What are transitive verbs?
II.22
Transitive verbs take an object.
Are transitive verbs active or passive?
II.22
Either, because in sentences with an object the object can always be turned into the subject and thus change the voice to passive.
Are intransitive verbs active or passive?
II.22
Intransitive verbs are never passive because they have no objects and are powerless to represent anything as acted upon.
What are "factive verbs?"
II.22
Factive verbs are "verbs of making". Things like: They made him president.
Do factive verbs take noun or subject complements in passive voice?
II.22
Either. Always in passive voice. Ex: He was made king. (noun subject complement). It was cut short. (adj subj complement)
What is the biggest give-away or clue for finding passive voice?
II.22
The word "by" in the predicate. Ex: The children were bewitched by the music. Active voice: Music bewitched the children. "By" moves the real subject to the predicate in passive voice. Ugh.
Do active voice sentences have noun or adjective complements?
II.22
No. Active voice sentences are transitive or intransitive. Active transitive sentences with factive verbs may take an OBJECT complement. Passive sentences do take noun and adjective complements.
Define an indirect object.
II.23
An indirect object receives something from the direct object. If you put "to" or "from" in front of a possible indirect object, and the meaning does not change, you have confirmed an indirect object. I gave John the ball. IO is John.
How do you diagram an indirect object?
Under the verb, draw a downward diagonal line. Add a horizontal line at the bottom of the diagonal line and write the indirect object on it.
What is an object complement?
a nourn or adjective completing the meaning of a transitive verb. it MUST refer to the same person or thing as the OBJECT or modify the OBJECT. Ex: She made us happy.
What type of verbs when active take object complements?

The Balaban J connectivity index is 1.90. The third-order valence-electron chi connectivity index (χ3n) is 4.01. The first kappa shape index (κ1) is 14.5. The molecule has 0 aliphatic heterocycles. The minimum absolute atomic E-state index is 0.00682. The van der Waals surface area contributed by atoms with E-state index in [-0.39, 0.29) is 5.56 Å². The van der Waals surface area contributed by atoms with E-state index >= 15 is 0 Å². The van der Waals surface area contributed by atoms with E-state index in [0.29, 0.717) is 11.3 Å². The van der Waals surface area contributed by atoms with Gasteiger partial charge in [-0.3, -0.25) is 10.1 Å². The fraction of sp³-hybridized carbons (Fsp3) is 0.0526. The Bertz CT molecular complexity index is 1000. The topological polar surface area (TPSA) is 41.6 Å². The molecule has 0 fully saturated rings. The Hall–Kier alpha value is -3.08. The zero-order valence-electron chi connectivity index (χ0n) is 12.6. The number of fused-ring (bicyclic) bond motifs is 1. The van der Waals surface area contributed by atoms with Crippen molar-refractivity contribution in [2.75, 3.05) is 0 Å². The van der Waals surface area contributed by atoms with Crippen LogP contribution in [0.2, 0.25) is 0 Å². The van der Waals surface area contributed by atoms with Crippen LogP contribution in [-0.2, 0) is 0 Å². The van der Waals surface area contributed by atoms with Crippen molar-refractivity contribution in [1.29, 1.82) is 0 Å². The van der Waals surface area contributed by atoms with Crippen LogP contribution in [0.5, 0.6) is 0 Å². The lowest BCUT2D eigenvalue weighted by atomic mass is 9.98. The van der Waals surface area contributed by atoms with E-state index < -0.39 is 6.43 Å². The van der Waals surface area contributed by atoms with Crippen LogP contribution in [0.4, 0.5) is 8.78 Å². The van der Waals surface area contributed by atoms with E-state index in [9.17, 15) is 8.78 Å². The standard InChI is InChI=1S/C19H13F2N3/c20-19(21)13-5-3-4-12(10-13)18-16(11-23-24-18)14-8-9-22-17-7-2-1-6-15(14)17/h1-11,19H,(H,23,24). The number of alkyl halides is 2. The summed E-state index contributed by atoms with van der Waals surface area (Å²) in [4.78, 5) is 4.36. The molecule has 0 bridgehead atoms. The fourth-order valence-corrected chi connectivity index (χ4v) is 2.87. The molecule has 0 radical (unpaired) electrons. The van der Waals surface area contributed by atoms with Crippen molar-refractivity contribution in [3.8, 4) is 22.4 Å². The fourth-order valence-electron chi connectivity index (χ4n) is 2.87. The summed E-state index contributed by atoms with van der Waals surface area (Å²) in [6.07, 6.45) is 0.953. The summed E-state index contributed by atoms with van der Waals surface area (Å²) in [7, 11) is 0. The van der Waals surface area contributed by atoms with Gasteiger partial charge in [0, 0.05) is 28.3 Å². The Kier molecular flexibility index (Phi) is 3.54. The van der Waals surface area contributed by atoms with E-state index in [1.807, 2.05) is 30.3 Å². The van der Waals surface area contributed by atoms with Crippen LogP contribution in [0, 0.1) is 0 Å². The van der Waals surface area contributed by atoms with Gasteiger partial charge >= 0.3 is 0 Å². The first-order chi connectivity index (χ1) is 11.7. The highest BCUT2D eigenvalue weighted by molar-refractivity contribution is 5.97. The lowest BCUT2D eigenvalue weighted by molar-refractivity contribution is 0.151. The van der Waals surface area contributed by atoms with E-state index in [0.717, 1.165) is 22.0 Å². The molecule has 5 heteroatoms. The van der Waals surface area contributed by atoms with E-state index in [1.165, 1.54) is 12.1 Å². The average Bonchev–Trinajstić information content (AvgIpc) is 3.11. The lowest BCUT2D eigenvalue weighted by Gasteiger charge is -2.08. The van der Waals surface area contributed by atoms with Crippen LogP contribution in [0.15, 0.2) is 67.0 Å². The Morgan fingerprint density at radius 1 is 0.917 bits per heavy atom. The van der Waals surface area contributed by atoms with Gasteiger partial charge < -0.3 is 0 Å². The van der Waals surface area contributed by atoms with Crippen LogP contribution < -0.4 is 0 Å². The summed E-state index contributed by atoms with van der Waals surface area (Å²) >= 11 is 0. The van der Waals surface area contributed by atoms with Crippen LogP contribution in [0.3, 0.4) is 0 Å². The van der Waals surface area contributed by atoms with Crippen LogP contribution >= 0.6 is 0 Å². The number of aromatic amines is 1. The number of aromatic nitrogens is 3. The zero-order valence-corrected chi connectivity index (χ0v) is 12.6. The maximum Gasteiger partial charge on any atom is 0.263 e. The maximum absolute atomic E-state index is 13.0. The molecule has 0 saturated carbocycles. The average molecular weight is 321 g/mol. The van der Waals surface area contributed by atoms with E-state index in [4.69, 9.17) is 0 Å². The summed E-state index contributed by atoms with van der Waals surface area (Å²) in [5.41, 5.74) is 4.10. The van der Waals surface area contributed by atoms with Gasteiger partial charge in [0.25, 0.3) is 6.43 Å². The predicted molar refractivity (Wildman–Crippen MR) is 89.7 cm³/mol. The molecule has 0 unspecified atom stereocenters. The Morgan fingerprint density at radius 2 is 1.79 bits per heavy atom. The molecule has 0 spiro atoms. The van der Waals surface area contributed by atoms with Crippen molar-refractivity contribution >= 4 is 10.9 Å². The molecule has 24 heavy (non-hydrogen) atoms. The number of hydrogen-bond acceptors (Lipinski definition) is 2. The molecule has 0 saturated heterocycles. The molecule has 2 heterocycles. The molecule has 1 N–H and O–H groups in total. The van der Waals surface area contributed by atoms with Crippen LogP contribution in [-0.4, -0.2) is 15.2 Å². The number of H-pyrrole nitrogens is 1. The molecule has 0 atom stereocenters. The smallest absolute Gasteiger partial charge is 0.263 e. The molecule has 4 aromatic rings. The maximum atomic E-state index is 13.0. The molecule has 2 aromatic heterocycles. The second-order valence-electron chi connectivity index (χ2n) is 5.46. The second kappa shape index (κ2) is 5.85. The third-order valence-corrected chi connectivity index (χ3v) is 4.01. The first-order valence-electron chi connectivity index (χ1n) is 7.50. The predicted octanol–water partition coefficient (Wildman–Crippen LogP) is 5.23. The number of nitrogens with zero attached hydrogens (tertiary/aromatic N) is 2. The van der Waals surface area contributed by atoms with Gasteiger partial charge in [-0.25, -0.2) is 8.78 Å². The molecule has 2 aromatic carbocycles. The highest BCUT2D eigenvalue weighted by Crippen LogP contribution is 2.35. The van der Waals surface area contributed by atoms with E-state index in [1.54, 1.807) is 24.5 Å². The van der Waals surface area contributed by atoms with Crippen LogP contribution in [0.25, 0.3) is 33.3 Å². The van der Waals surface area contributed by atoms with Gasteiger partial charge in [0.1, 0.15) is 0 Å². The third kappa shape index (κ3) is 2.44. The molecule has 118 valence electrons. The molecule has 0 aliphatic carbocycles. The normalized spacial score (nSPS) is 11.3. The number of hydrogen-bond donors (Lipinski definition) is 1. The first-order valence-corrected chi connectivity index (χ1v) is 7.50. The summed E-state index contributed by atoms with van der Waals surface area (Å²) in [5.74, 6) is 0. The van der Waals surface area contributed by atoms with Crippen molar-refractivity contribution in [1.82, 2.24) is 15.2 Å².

II.24
Factive verbs when ACTIVE are transitive and take an object. An object complement completes the meaning of that object.
Are object complements nouns or adjectives?
II.24
Either, but they must refer only to the object and not to the subject!! Ex: She has left me lonely. You have made the room neat.
How do you diagram an object complement?
On the home base line, after the direct object, place a backward falling diagonal line and write the object complement after that on the baseline.
What is the hated and reviled Retained Object?
II.25
it is an object retained after a passive verb. The construction is illogical and condemned. Ex: I was paid the money. Or, The money was paid me.
What is an adverb?
II.26
Words that modify verb, adjectives and other adverbs.
What is a preposition?
II.27
Words used to show the relation between nouns and pronouns and other words. Ex: They went to the park.
What is a conjunction?
II.28
Words that connect words or groups of words. Examples: and, but, or
What is a correlative conjunction?
II.28
Words that connect words to show relationships. Examples: either/or, neither/nor, both/and, not only/but (also)
What is an interjection?
II.29
Exclamatory words expressive of sudden emotion and usually followed by an exclamation point.
What are the nine parts of speech?
II.30
Noun, pronoun, adjective
Verb, adverb
Preposition, conjunction
Interjection
Article